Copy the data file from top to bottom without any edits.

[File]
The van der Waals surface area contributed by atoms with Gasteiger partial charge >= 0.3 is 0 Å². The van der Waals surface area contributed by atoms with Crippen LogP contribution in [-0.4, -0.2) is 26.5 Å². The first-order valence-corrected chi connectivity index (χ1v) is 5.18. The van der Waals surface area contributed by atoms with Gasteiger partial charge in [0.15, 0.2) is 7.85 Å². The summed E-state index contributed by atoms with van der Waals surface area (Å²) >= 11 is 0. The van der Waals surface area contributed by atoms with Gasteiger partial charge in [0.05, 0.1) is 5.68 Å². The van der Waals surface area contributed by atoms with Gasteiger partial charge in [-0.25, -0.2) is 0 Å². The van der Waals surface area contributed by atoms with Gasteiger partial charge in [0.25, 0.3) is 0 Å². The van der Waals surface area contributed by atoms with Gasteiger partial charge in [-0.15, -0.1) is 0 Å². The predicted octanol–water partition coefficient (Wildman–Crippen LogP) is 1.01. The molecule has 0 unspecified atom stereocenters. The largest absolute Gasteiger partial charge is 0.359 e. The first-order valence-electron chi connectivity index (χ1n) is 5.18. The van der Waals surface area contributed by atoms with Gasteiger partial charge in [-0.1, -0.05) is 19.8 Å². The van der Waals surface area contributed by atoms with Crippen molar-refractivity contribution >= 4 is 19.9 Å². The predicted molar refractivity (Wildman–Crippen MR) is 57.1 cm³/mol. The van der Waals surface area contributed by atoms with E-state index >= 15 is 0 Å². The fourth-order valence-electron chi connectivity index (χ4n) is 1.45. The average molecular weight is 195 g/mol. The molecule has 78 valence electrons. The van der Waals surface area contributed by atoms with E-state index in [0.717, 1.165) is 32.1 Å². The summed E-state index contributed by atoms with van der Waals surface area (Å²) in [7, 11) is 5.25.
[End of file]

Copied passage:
The van der Waals surface area contributed by atoms with Gasteiger partial charge >= 0.3 is 0 Å². The van der Waals surface area contributed by atoms with Crippen LogP contribution in [-0.4, -0.2) is 26.5 Å². The first-order valence-corrected chi connectivity index (χ1v) is 5.18. The van der Waals surface area contributed by atoms with Gasteiger partial charge in [0.15, 0.2) is 7.85 Å². The summed E-state index contributed by atoms with van der Waals surface area (Å²) >= 11 is 0. The van der Waals surface area contributed by atoms with Gasteiger partial charge in [0.05, 0.1) is 5.68 Å². The van der Waals surface area contributed by atoms with Gasteiger partial charge in [-0.25, -0.2) is 0 Å². The van der Waals surface area contributed by atoms with Gasteiger partial charge in [0.25, 0.3) is 0 Å². The van der Waals surface area contributed by atoms with Gasteiger partial charge in [-0.15, -0.1) is 0 Å². The predicted octanol–water partition coefficient (Wildman–Crippen LogP) is 1.01. The molecule has 0 unspecified atom stereocenters. The largest absolute Gasteiger partial charge is 0.359 e. The first-order valence-electron chi connectivity index (χ1n) is 5.18. The van der Waals surface area contributed by atoms with Gasteiger partial charge in [-0.1, -0.05) is 19.8 Å². The van der Waals surface area contributed by atoms with Crippen molar-refractivity contribution >= 4 is 19.9 Å². The predicted molar refractivity (Wildman–Crippen MR) is 57.1 cm³/mol. The van der Waals surface area contributed by atoms with E-state index >= 15 is 0 Å². The fourth-order valence-electron chi connectivity index (χ4n) is 1.45. The average molecular weight is 195 g/mol. The molecule has 78 valence electrons. The van der Waals surface area contributed by atoms with E-state index in [0.717, 1.165) is 32.1 Å². The summed E-state index contributed by atoms with van der Waals surface area (Å²) in [7, 11) is 5.25.